Baller Mind Frame

Opulence dominates the Los Angeles Lakers experience at Staples Center

 

Basketball’s most fabled empire lies to the west, in the heart of Southern California.

Bronze statues of men-turned-myth stand guard to the opulent palace of Los Angeles Lakers basketball that is the Staples Center.

If you watch the NBA without League Pass or SoCal Time Warner cable, you’ll catch the Lakers about 24 times or so this season, but even with the 10 pounds the camera adds, your television fails to truly capture the enormity of Purple and Gold Nation and its capitol building.

Last week, when the Sacramento Kings took on the Lakers, I was lucky enough to have the opportunity to experience the Lakeshow in all of its glory.

If you’re a fan of the 29 teams that Kobe Bryant did not sign a massive extension with, then you probably (understandably) harbor ill-will for the Lakers—I highly recommend seeing them at home in-person regardless.

I was awestruck by the grandeur.

As you approach Staples Center, it gradually inflates until you are finally confronted with a behemoth of a sporting venue with towering glass walls that show off its massive inner-workings.

The premiere-level concourse felt more like the corridors of an opera house than a sporting event. Photos of notable past performances from musicians and athletes alike adorned the red walls that wrapped around the arena.

Halfway to my seat, there was a classy restaurant overlooking the court and serving delicious meals to fans in all kinds of purple and gold apparel. Hot dogs and soft pretzels be damned. Why not dine on an array of sushi at a neatly-set table before going to scream your tonsils out for some millionaire to dunk a ball … in the same location said screaming will soon commence?!

My jaw really dropped once I finally took my seat, though. From the inside, the size of the arena is overwhelming. The ceiling rises to unimaginable heights. Historic lore blended with present technology as my eyes slowly drifted from championship banners and retired jerseys to the top-of-the-line scoreboard hovering over the hardwood.

A classic organ provides most of the music, but even the organist caves and plays the LMFAO hit of the month. When he does, the band’s lead singer is actually there (to watch the game, like you) and puts on a quick show, performing an impromptu sideline version of his latest music video with Floyd Mayweather, Jr. looking on.

Basketball in the Staples Center is some twisted modern version of mass at the Vatican in its baroque medieval peak—and there’s no questioning who Los Angeles’ messiah is.

It’s difficult to grasp how much Kobe Bryant dominates and permeates both Lakers and Los Angeles culture without experiencing it in person. It’s a frightening thought, I’m sure, considering you know that he’s über popular and commands a cult-like following. In Los Angeles, though, it’s not so much a cult as a religion, a way of life.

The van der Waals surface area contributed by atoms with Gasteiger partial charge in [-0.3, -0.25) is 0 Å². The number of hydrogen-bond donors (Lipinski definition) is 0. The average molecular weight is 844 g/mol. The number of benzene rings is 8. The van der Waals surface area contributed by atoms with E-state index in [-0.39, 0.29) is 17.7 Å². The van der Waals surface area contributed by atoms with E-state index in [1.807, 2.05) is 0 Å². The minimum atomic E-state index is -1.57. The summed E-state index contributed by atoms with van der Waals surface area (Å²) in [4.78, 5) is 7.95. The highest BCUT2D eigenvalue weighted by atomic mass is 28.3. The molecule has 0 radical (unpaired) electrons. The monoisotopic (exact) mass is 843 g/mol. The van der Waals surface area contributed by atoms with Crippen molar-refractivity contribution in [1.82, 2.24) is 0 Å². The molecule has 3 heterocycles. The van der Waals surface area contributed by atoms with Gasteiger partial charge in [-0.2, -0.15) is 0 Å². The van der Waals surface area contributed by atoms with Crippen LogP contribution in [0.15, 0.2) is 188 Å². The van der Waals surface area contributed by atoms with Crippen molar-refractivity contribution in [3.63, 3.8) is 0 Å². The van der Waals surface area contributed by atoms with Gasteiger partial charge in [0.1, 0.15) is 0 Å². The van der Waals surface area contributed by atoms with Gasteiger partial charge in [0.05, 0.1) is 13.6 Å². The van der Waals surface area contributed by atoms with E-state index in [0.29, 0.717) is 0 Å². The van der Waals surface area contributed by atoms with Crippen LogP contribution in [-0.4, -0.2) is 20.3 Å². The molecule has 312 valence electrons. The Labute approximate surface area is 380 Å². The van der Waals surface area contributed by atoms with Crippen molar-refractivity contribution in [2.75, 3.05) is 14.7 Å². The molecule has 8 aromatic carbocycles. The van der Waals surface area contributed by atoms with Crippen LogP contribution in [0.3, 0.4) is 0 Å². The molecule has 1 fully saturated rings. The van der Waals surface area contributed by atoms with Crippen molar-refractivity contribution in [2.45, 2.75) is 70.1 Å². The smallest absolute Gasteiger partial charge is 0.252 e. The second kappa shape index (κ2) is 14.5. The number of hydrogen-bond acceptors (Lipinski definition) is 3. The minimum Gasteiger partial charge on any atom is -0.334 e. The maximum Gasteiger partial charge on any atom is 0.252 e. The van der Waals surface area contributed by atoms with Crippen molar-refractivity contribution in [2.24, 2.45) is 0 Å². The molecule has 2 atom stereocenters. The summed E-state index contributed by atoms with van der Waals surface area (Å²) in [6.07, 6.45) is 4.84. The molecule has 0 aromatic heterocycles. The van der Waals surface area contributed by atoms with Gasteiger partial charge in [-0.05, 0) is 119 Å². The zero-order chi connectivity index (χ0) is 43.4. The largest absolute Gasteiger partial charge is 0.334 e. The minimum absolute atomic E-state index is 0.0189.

His likeness is plastered everywhere. He’s on billboards around the city. He has ads for multiple businesses in the team program. Videos of him are played during introductions and throughout the game. Between No. 8s, Olympic No. 10s, current No. 24s and even custom “Black Mamba” designs, Bryant jerseys outnumber any other by the hundreds to one.

And he hasn’t even played this season.

You are somewhere that matters and you know it.

The Staples Center experience—between the decadence, enormity and entertainment—got me thinking about what it’s like going to a game in Sacramento.

You can probably fit a few Sleep Train Arenas into the Staples Center, or at least it feels that way. Sacramento’s seats and the concourse share a couple things in common: congestion and lack of comfort. The lower bowl stairs creek as you venture to your spot. The arena looks and feels like it’s stuck in the past.

But perhaps that’s what gives Sleep Train Arena its charm.

It’s on the quiet outskirts of town, but it bustles with life on game night. The inside is crowded, so seeing a game is communal and it can get louder than a jet turbine engine. The venue hasn’t changed since it was built in the 1980s—it’s oozing with nostalgia.

It’s human nature to compare the two, but I suppose it’s not a matter of whether one is better than the other. The point is that, in my limited experience, venues uniquely fit their locale, and that’s awesome.

Los Angeles was fun and there’s nothing quite like a game with an invested Sacramento crowd.

I can’t wait for the next stop, wherever that may be.

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